Through the Looking Glass Children's Book Reviews

Like the Willow Tree: The Diary of Lydia Amelia Pierce, 1918

Like the Willow Tree: The Diary of Lydia Amelia Pierce, 1918

Lois Lowry
Historical Fiction  Series
For ages 10 and up
Scholastic , 2011   ISBN: 978-0545144698

It is October 14, 1918, and Lydia is now eleven years old. The original plan for her birthday celebration was that Lydia, her parents, and her brother Daniel would go to the Strand Theatre to see Tom Mix in Cupid’s Revenge. Lydia has never been to the Strand Theatre, and she is “desolate” when she learns that they cannot go to see the moving picture because the Portland Board of Health has announced that theatres, motion picture houses, dance halls, and schools will be closed because of the Spanish influenza.

It isn’t long before churches are also closed, and Lydia and her family find themselves practically confined to their home. They hear that people living in their neighborhood are falling ill. Doctors are too busy to make house calls, and the hospitals are “filling up” with seriously ill men, women, and children. Just four days after her birthday, Lydia’s father comes home feeling terribly tired, and soon after he falls ills. Then baby Lucy becomes sick as well, and it isn’t long before Lydia’s mother is also ailing. She insists that Lydia and Daniel stay away from her, keeping a door between herself and her older children at all times. Eventually, Lydia and Daniel call their uncle, asking for help, and when he comes to their house, they all find out that Lydia’s parents and baby Lucy are dead.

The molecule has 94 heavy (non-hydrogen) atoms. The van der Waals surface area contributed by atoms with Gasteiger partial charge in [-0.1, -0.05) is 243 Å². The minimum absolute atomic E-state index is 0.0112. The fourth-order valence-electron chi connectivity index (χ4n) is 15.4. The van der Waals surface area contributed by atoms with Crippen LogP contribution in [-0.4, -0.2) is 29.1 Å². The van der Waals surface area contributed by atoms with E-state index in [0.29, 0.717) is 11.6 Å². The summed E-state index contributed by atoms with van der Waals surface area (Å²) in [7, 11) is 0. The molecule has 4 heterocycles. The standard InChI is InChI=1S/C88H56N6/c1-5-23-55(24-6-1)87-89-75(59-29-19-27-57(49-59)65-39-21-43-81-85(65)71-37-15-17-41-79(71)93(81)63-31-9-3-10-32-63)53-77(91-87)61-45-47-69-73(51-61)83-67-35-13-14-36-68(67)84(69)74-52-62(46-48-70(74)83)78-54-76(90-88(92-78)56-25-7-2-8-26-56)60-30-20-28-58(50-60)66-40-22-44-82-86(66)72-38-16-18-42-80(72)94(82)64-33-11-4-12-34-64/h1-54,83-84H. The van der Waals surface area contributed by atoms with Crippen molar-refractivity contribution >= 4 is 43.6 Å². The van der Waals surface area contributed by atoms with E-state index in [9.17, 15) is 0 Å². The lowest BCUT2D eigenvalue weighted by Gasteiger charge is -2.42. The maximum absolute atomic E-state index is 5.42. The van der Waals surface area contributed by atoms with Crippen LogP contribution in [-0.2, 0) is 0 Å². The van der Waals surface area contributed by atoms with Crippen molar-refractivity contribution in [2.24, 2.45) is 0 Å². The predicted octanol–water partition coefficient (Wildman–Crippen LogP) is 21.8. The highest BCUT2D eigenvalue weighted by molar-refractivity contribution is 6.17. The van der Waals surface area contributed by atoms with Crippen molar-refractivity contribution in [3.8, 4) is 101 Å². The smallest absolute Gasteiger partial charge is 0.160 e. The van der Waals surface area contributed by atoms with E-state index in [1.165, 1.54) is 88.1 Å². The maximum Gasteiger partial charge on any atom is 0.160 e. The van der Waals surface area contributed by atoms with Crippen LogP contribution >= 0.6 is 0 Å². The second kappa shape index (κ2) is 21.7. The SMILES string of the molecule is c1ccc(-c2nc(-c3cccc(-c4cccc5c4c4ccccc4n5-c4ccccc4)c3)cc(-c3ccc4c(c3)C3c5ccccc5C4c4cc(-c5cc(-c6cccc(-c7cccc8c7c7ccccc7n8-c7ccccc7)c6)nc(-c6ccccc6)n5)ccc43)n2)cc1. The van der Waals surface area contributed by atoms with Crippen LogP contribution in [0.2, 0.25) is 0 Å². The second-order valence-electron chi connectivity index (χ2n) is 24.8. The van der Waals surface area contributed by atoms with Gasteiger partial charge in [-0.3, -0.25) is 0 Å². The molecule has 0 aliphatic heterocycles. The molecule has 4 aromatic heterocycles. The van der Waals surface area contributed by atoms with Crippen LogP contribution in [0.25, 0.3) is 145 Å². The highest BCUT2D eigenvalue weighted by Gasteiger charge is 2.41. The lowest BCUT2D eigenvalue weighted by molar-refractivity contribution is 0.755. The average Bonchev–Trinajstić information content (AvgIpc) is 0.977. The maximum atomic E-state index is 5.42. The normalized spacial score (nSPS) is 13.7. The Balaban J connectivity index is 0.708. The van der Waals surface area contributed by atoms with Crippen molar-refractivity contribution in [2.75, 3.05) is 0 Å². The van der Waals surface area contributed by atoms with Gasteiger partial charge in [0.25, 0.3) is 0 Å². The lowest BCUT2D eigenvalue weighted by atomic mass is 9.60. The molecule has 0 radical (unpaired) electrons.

For a while, Lydia and Daniel live with their uncle and his sharp-tongued wife, but it isn’t long before their uncle drives them to Sabbathday Lake, where he leaves them with the Shakers. He and his wife simply cannot manage to provide for two more children and the Shakers “take in children and raise them.”

At first the rules in the Shaker community are very difficult for Lydia to understand and accept. Though she likes how neat and clean everything is, she cannot understand why she cannot keep her grandmother’s ring and her copy of The Secret Garden. Why must her book belong to everyone? Why is she not allowed to talk to her brother? Will she have to spend the rest of her life with the Shakers?

In this powerful and thought provoking Dear America title, Lois Lowry helps us to see what life was like in Maine in 1918. Readers will learn that hundreds of thousands of people died of the Spanish influenza all over the world, and countless children were orphaned and left homeless. In addition, Lowry tells the story of the Shakers, a close-knit religious community that took in children whom no one else wanted, raising them and providing for them. Though the Shakers had rules that some people would find onerous, they were peaceful people who valued hard work, treated everyone as equals, and who gave unwanted children a home where they were cared for and valued.